What’s Fizzin’?: New social app hits the Bluff

Emma Polen | News Editor | Alex Blunk (left) and Olivia Pezich (right) promote the Fizz app.

Emma Polen | News editor

In today’s digital world, it takes a lot for a social media platform to stand out. And Fizz, they know the biz.

Fizz is an app designed for students of a specific university community to share their thoughts anonymously through short messages alongside memes and GIFs.

The app launched at Duquesne on Jan. 5 with the start of classes, and already one week later it has at least 1,000 Duquesne student users.

What is it?

Fizz first launched at Stanford University by co-founders Ted Solomon and Ashton Cofer in summer of 2021.

The “founding story” from the official Fizz website stated the app came from a need for communication in 2020: “we…noticed a lack of connection and authenticity on a campus grappling with covid restrictions.”

The app’s original name was going to be “Buzz” for the instantaneous, anonymous communication that would happen between campus peers. While the initial name did not stick, the app’s logo maintains its Bee mascot.

Fizz’s initial launch at Stanford University succeeded, and their website states that over 80% of the university’s undergrads had signed up for Fizz.

“We observed how the community came together – events became more inclusive, real-time information was readily available, and relationships were born in the direct messages,” the founding story said.

Since then, the app has spread to schools from coast to coast, and Duquesne is Fizz’s latest addition to their growing list of universities.

According to a TechCrunch, an economic technology website, Fizz hopes for 1,000 campuses on their platform by the end of 2023.

How it works

Not just anyone can join Duquesne’s Fizz community.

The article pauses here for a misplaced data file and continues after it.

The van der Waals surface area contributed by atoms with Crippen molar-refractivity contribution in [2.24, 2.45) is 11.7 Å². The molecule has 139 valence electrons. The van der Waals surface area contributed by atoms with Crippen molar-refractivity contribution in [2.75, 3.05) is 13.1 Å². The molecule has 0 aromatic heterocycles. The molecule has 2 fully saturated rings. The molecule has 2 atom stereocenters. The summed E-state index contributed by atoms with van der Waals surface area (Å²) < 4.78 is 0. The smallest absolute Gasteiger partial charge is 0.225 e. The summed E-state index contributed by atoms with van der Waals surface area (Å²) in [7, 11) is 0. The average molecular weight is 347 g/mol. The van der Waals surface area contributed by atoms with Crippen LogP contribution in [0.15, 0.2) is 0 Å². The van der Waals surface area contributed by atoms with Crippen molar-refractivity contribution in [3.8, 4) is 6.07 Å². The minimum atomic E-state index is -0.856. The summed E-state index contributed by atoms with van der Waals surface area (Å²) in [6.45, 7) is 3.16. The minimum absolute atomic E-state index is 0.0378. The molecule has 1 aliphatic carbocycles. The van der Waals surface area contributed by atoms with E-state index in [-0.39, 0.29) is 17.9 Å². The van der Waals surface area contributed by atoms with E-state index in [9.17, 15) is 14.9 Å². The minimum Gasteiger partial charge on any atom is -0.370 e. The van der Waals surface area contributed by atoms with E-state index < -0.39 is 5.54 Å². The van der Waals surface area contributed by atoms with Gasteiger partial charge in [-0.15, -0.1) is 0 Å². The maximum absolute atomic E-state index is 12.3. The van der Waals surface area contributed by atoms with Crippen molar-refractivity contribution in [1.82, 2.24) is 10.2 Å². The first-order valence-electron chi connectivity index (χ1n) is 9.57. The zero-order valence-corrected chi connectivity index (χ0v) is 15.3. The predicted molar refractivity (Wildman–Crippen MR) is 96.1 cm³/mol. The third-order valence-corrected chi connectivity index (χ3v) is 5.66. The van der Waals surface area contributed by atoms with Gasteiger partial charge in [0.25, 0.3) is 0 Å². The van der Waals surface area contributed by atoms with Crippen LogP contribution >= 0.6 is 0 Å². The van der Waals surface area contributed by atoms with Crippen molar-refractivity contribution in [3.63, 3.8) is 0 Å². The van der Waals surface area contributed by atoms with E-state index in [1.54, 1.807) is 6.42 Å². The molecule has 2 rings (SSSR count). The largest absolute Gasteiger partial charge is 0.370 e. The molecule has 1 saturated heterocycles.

Fizz’s design makes the app exclusive to each school it launches at. When it opens to a Twitter-like feed homepage, only Duquesne students can see the Duquesne Fizz posts, only Stanford students can see Stanford posts and so on.

Duquesne students must verify their student email before joining the app, restricting Fizz communities to their respective universities.

Before a user completes signing up for the app, Fizz prompts them with a message claiming no affiliation with the actual university.

The disclaimer reads, “You are always anonymous on Fizz, and nothing you post will be linked back to Duquesne.”

The exclusivity of each Fizz community just makes sense, according to Duquesne Fizz ambassador, junior Kira Hutton. The Fizz posts and memes are almost entirely “specific to Duquesne,” she said.

“If another student from another university were to log on, they wouldn’t [understand],” Hutton said.

However, if a student finds something on the Fizz app exceptionally funny, there is a “share” option that allows their post to be reshared on other social media platforms that would be visible to all their followers–not just Duquesne students.

Once posted, a Fizz receives “Fizz-ups” or “Fizz-downs.” Fizz-downs subtract from the total number of upvotes, which means some posts on the app have received a negative number of votes if there were more downvotes than upvotes.

So far, Duquesne students have had mixed responses to their newest social media stage.

“I’m enjoying it a lot,” Sammi Heiser, sophomore business student, said. “I wasn’t sure how much I would like it but it’s actually really fun. I like how you can share memes on it.”

Other students are less enthusiastic toward Duquesne’s newest social media platform.

“I think it’s stupid,” said Hannah Goss, senior English major. “I don’t think there’s any use for it.”